Unions, Safety Groups Oppose Mexican Trucks on US Roads
February 27, 2007
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Last week, the Bush administration announced a plan to send U.S. inspectors to check trucks in Mexico that would then be allowed to cross over the border and deliver loads anywhere in the United States. This would be a pilot program, but the eventual goal is to open the border to more such traffic as called for by the North American Free Trade Agreement, or NAFTA. The Teamsters Union and highway safety groups in the United States are among those opposing the plan. VOA's Greg Flakus has more from Houston.
Allowing Mexican trucks to travel across the border and to all parts of the United States sounds like a great idea to Sarah Sanchez. The interim executive director of San Antonio's Free Trade Alliance says her city, which sits a little over 200 kilometers from the border, would benefit greatly by becoming a logistical hub for U.S.-Mexico trade.
"We see this as vital to the growth of San Antonio as an inland port and the inland port is a development strategy that includes service and trade that flows through San Antonio and developing logistics-related industries," she said. "Once the border is open manufacturers in Mexico cities, such as San Luis Potosi, Mexico City, Monterrey and Saltillo are more likely to consider distribution activities in San Antonio."
But what might be good for San Antonio's business leaders may not be good for the rest of the country and could pose a threat to motorists on U.S. highways, according to the Teamsters Union. The president of that labor organization, which represents most U.S. truckers, Jim Hoffa, says the administration's plan amounts to a "game of Russian roulette on America's highways."
The Teamsters say Mexican trucks are not up to the standards of U.S. trucks and that Mexican drivers are often pushed by their employers to drive longer hours than is safe.
Speaking by telephone with VOA, Teamsters Union spokesman Galen Munroe stresses that the number of U.S. inspectors involved in the program is inadequate to the task.
"It is a real concern of ours from a safety standpoint and, frankly, from a security standpoint," he said. "We do not know what is coming over these borders. They claim they are going to look at each truck and inspect each truck, but they try to do that now and they cannot even do ten percent of the trucks that come over the border."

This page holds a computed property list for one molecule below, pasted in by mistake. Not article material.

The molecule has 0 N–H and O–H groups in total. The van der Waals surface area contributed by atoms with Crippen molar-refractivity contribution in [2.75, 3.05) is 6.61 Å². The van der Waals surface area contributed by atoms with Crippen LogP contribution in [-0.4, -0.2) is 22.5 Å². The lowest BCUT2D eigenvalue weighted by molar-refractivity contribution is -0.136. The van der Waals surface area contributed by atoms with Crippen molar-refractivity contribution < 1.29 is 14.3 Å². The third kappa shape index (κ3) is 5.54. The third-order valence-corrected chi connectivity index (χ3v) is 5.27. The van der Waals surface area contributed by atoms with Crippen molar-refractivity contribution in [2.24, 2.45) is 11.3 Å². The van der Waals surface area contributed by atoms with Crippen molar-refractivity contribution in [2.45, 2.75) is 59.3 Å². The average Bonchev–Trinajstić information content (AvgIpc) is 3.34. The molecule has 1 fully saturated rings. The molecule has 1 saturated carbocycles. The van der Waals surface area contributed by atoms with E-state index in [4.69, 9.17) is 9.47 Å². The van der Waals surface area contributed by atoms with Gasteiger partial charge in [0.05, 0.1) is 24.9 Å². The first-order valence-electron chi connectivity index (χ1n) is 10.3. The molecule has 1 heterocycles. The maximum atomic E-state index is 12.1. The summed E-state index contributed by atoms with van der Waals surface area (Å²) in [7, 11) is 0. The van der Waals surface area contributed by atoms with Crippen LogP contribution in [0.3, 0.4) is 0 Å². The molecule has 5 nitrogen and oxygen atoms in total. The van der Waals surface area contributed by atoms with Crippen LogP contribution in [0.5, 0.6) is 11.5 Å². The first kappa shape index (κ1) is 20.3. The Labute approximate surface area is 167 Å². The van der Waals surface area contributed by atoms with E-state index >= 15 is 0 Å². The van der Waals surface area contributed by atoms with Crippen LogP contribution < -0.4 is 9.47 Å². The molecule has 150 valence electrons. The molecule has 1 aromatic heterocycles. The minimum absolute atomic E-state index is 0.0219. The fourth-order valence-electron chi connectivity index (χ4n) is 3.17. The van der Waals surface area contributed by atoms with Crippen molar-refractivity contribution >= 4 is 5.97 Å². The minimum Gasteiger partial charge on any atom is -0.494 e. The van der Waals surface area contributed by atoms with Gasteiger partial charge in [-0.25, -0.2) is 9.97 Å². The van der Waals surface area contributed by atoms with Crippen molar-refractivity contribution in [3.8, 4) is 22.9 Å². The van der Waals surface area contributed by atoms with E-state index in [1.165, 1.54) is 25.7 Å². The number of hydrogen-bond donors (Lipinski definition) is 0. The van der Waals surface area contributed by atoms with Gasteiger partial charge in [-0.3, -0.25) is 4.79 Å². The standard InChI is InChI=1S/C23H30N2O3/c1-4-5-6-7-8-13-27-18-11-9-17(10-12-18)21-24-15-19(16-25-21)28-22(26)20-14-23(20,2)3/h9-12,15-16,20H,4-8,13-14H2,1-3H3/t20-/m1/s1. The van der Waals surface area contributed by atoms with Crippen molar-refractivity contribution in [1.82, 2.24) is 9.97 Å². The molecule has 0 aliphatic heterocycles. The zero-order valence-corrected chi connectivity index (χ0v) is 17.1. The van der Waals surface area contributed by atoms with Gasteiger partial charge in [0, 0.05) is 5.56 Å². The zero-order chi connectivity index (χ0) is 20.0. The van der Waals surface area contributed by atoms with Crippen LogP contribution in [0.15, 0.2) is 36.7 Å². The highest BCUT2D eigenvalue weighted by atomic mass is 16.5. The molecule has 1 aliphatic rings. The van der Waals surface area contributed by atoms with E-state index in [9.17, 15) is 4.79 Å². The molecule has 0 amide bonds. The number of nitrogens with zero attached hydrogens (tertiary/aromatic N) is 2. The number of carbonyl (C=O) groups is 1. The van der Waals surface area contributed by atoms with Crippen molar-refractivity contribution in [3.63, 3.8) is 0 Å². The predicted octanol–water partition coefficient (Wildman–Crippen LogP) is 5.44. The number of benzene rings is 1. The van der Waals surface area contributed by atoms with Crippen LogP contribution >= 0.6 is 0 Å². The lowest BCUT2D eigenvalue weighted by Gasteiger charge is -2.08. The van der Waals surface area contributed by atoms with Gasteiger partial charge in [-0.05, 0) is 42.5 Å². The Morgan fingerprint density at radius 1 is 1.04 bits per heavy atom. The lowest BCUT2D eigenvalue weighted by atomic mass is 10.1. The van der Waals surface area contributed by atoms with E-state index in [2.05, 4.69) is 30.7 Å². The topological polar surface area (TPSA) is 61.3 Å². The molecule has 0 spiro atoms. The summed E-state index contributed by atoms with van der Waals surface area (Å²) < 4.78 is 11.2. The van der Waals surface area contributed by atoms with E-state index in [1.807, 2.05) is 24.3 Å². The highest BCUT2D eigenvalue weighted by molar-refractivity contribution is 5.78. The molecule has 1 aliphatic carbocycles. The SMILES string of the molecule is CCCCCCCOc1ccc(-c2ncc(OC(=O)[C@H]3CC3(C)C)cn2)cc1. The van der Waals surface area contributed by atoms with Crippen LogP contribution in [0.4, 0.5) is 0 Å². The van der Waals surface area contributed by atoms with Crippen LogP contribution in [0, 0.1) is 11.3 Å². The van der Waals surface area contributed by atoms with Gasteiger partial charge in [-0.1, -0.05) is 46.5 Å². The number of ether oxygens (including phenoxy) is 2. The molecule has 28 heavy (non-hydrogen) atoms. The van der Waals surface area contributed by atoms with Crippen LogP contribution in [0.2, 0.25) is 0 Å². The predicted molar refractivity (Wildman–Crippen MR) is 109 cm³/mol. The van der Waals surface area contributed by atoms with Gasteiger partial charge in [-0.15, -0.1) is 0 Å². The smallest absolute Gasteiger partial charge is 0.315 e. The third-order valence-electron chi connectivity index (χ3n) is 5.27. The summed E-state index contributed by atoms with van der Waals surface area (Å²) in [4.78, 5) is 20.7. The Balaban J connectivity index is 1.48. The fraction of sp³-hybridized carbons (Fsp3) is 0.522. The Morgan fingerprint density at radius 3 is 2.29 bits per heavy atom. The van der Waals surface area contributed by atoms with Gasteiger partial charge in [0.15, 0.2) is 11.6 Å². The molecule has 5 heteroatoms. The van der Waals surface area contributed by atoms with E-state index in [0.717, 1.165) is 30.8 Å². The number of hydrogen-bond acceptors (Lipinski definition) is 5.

But Sarah Sanchez says the pilot program includes an extensive inspection process carried out on every truck.
"Before the Mexican trucks can actually come into the United States, they will have to pass a 22-point inspection, safety audit in Mexico," she said. "The safety audit will be conducted by U.S. officials in Mexico before the trucks are even allowed to come into the United States."
She notes that Mexican trucks should have been allowed into the United States in the year 2000, under the terms of NAFTA, which was approved by both countries in 1993. She says that Canadian truckers have been traveling U.S. highways for years and that no one has complained about them.
Galen Munroe, however, counters that Canadian trucks operate under safety rules that meet or even exceed U.S. standards.
"We allow Canadian trucks over our borders because they meet those standards," he said. "In fact, their hours-of-service regulations are more stringent than ours. So, we know the Canadian trucks coming in are safe trucks, they have safe drivers, well-trained drivers. We are really not sure, we really cannot confirm that with Mexican drivers and Mexican trucking companies."
The program to allow Mexican trucks on U.S. highways has also drawn fire from the National Transportation Safety Board and some groups opposed to what they see as a border far too open already, both in terms of trade and such things as illegal immigration and drug smuggling.
One such group is Judicial Watch, a conservative foundation that promotes government accountability. Judicial Watch Director of Investigations Chris Farrell says the free trade agreement should not allow any participating country to be exempt from safety standards.
"Since the agreement has been struck, it has been ratified and is the law of the land, then if we are going to operate under that law, which we must, then we need to do it in a fair and complete way," he said. "That cuts both ways. That cuts against the Mexicans, in the sense that their trucks have to meet the standards, but then it also cuts back against the United States, because if they do meet the standards, then we have to abide by the law. It is a two-way street."
The first Mexican trucks are expected to cross the border under the new pilot program in less than two months, but Congress is expected to hold hearings on the safety issues as early as next week.
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